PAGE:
Public Place Recycling project

In 2018, we launched a trial of Public Place Recycling (PPR) stations at eight locations around Wellington CBD and one location at Evans Bay. The trial will finish in mid-July 2021 and the bins will be removed.

Media release 29 June 2021

To read the full media release go to Our Wellington:

Public Place Recycling trial ends, stations to be removed 

 

Image of Public Place Recycling bins

The trial aimed to reduce to amount of recyclable materials going to landfill, and to help us understand people’s attitudes towards PPR. It was funded with $465k of waste levy money, and was a joint initiative with the Love NZ/Be a Tidy Kiwi campaign delivered by the Packaging Forum.

Why the stations are being removed

We originally expected that the PPR stations would become permanent, but during the trial it became clear that they aren’t the best solution for managing the city’s waste.

Other reasons behind the decision to remove the stations were:

  • the small volumes of recycling diverted from the landfill
  • the cost of servicing the recycling stations.

The stations kept around 36 tonnes of recycling out of the landfill each year, compared to kerbside collections that divert around 11,200 tonnes per year.

PPR recycling costs over $6,500 per tonne to process, which is around ten times the cost per tonne for kerbside recycling. We think future funding is better focussed on waste reduction initiatives, including those that introduce more reusable options and reduce single use packaging.

Frequently asked questions – PPR station removal

Recycling and waste minimisation

It may seem like we’ve changed our stance on recycling – we haven’t. Recycling still has an important role, but we now understand that doing it in isolation isn’t going to save the planet. We need to realistic about the impact of single-use. If Wellington wants to achieve its goal of becoming a Zero Carbon Capital, we need to change our behaviour and consume less.

Central government is expected to make some announcements around a New Zealand container return scheme in the near future. We believe that this is likely to significantly reduce the need for public recycling of beverage containers, as bottles will hold a value which consumers are likely to want to redeem for themselves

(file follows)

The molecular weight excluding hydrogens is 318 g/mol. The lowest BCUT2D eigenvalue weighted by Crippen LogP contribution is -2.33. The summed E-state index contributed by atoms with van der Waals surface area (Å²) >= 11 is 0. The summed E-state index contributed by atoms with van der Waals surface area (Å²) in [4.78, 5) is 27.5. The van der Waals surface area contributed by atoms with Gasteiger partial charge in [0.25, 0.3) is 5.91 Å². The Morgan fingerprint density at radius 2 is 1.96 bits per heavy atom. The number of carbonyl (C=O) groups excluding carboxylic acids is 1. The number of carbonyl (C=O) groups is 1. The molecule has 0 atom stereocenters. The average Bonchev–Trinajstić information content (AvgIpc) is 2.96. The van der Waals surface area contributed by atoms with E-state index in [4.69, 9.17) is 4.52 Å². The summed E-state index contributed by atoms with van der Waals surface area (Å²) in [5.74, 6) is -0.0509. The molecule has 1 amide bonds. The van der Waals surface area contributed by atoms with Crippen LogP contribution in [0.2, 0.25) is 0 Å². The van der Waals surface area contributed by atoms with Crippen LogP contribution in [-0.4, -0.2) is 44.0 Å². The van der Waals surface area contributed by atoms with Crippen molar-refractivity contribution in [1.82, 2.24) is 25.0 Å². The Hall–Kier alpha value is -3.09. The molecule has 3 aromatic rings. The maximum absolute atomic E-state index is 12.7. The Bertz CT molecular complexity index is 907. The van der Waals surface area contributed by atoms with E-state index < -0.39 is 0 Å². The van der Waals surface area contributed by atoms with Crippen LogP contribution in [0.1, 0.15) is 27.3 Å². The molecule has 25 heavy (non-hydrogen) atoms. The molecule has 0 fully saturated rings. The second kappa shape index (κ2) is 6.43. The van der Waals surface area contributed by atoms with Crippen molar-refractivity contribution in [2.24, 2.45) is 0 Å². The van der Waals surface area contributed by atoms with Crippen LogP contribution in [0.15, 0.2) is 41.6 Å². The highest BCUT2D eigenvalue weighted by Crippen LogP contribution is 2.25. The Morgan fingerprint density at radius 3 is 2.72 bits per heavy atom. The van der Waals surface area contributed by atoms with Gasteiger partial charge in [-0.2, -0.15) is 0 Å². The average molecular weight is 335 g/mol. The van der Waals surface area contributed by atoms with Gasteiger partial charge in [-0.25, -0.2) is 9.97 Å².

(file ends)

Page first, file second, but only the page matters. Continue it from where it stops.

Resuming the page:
Diagram showing a list of recycling options from most preferred to least preferred: reduce, reuse, recycle, recover, dispose.
The Waste Hierarchy (source: Zero Waste Network)

The Waste Hierarchy

The Waste Hierarchy promotes sustainable use of resources, and sets out options for waste management – with dispose being the least preferred option, and reduce the preferred option. Reducing the amount of waste we create can help prevent greenhouse gas emissions, reduce pollution, save energy, and conserve resources. It can also help to stimulate the development of green technologies and jobs.

Reusable options for reducing single-use packaging waste

Reusable options are becoming increasingly popular and there are lots of great affordable (and free) options:

  • RefillNZ – Free water stations around Wellington (just bring your refillable bottle).
  • Again Again – Cup lending scheme.
  • Reusabowl – Borrow a plastic-free takeaway bowl.
  • The Rubbish Trip – Lots of advice on going zero waste in Wellington City including reusable food and drink options on the go.

Recycling while in town

If you really can’t avoid single-use packaging when you’re out on the go, please take it home with you and put it in your kerbside recycling. If you work in the CBD you could also use your office recycling facilities. 

See more ways to reduce your waste everyday

Contact us

If you want to report a litter incident, or make any comments on how we can improve our services please contact our Waste Operations Team on 383 7460 (Monday to Friday) or by email wasteoperations@wcc.govt.nz.